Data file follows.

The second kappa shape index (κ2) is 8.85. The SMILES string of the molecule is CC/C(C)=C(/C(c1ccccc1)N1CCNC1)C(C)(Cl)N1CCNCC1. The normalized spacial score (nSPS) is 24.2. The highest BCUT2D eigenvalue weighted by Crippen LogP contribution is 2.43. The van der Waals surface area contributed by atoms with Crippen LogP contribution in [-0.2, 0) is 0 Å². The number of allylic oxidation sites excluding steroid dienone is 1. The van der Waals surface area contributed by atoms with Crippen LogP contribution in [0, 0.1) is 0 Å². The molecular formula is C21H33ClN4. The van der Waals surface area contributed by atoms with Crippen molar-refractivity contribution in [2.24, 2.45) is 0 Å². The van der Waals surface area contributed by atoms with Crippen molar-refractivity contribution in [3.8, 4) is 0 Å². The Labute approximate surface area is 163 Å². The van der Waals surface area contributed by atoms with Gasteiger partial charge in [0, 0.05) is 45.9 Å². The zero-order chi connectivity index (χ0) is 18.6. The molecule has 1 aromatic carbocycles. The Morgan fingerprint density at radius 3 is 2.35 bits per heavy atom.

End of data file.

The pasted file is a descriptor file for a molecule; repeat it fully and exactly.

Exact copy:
The second kappa shape index (κ2) is 8.85. The SMILES string of the molecule is CC/C(C)=C(/C(c1ccccc1)N1CCNC1)C(C)(Cl)N1CCNCC1. The normalized spacial score (nSPS) is 24.2. The highest BCUT2D eigenvalue weighted by Crippen LogP contribution is 2.43. The van der Waals surface area contributed by atoms with Crippen LogP contribution in [-0.2, 0) is 0 Å². The number of allylic oxidation sites excluding steroid dienone is 1. The van der Waals surface area contributed by atoms with Crippen LogP contribution in [0, 0.1) is 0 Å². The molecular formula is C21H33ClN4. The van der Waals surface area contributed by atoms with Crippen molar-refractivity contribution in [2.24, 2.45) is 0 Å². The van der Waals surface area contributed by atoms with Crippen molar-refractivity contribution in [3.8, 4) is 0 Å². The Labute approximate surface area is 163 Å². The van der Waals surface area contributed by atoms with Gasteiger partial charge in [0, 0.05) is 45.9 Å². The zero-order chi connectivity index (χ0) is 18.6. The molecule has 1 aromatic carbocycles. The Morgan fingerprint density at radius 3 is 2.35 bits per heavy atom.